Medical policies have resulted in violence that has a formal role in regulating the reproductive rights of women of African descent in the United States from the Jim Crow era (circa 1965) to present day (2021), resulting in significantly racialized reproductive health disparities regardless of social or economic influences. This thesis explores why reproductive violence against African-American women persists, regardless of women’s own class and educational background. I have focused on the potential impact of two structural components that I hypothesized contributed to the perpetuation of reproductive violence against Black women and persistent health disparities. The two factors explored ...


Untold Stories Of The African Diaspora: The Lived Experiences Of Black Caribbean Immigrants In The Greater Hartford Area, Shanelle A. Jones May 2021

Untold Stories Of The African Diaspora: The Lived Experiences Of Black Caribbean Immigrants In The Greater Hartford Area, Shanelle A. Jones

University Scholar Projects

The African Diaspora represents vastly complex migratory patterns. This project studies the journeys of English-speaking Afro-Caribbeans who immigrated to the US for economic reasons between the 1980s-present day. While some researchers emphasize the success of West Indian immigrants, others highlight the issue of downward assimilation many face upon arrival in the US. This paper explores the prospect of economic incorporation into American society for West Indian immigrants. I conducted and analyzed data from an online survey and 10 oral histories of West Indian economic migrants residing in the Greater Hartford Area to gain a broader perspective on the economic attainment ...


New Hampshire V. Massachusetts: Taxation Without Representation?, Richard Pomp Jan 2021

New Hampshire V. Massachusetts: Taxation Without Representation?, Richard Pomp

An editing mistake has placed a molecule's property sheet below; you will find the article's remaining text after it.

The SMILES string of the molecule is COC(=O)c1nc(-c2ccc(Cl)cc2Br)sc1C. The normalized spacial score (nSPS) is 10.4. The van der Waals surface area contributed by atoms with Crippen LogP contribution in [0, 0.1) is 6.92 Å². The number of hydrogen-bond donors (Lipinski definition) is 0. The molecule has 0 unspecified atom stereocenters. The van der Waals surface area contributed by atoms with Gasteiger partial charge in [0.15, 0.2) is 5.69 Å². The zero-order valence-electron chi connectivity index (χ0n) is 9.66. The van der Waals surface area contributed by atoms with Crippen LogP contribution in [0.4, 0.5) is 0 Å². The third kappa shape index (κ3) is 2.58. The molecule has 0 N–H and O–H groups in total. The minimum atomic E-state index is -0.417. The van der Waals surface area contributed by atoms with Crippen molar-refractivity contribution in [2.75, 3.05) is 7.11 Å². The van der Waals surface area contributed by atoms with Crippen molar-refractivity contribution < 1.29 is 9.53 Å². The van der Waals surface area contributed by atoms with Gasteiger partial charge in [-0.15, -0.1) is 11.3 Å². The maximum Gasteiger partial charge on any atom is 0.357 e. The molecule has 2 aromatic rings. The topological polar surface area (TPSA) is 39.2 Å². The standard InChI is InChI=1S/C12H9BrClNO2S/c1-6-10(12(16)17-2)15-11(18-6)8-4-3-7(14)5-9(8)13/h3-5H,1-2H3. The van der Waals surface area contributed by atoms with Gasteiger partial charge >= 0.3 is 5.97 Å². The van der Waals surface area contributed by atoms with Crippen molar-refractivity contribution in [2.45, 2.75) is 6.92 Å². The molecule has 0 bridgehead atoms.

Faculty Articles and Papers

In this article, Professor Pomp details the dispute behind New Hampshire’s pending motion in the U.S. Supreme Court.

The issue is whether Massachusetts may constitutionally subject remote-working nonresidents to its income tax when, prior to the pandemic, those workers commuted in-state.

It is beyond dispute that nonresidents who earn their income within a state can be taxed by the state. The constitutional rule that a state tax may not discriminate against interstate commerce, which ensures nonresident taxpayers are treated the same as residents, acts as a safeguard against taxation without representation. Resident taxpayers indirectly serve the tax interests ...


Minimizing The Impact Of Cognitive Bias In Transactional Legal Education, Alina Ball Jan 2021

Minimizing The Impact Of Cognitive Bias In Transactional Legal Education, Alina Ball

Connecticut Law Review

This Article explores methods law professors can employ to address the cognitive biases their law students possess. This Article provides concrete thoughts on how transactional law clinics can utilize the social, political, and neuroscience research included in this symposium edition.


Hate Speech On Social Media: Content Moderation In Context, Richard A. Wilson, Molly Land Jan 2021

Hate Speech On Social Media: Content Moderation In Context, Richard A. Wilson, Molly Land

Faculty Articles and Papers

For all practical purposes, the policy of social media companies to suppress hate speech on their platforms means that the longstanding debate in the United States about whether to limit hate speech in the public square has been resolved in favor of vigorous regulation. Nonetheless, revisiting these debates provides insights essential for developing more empirically-based and narrowly tailored policies regarding online hate.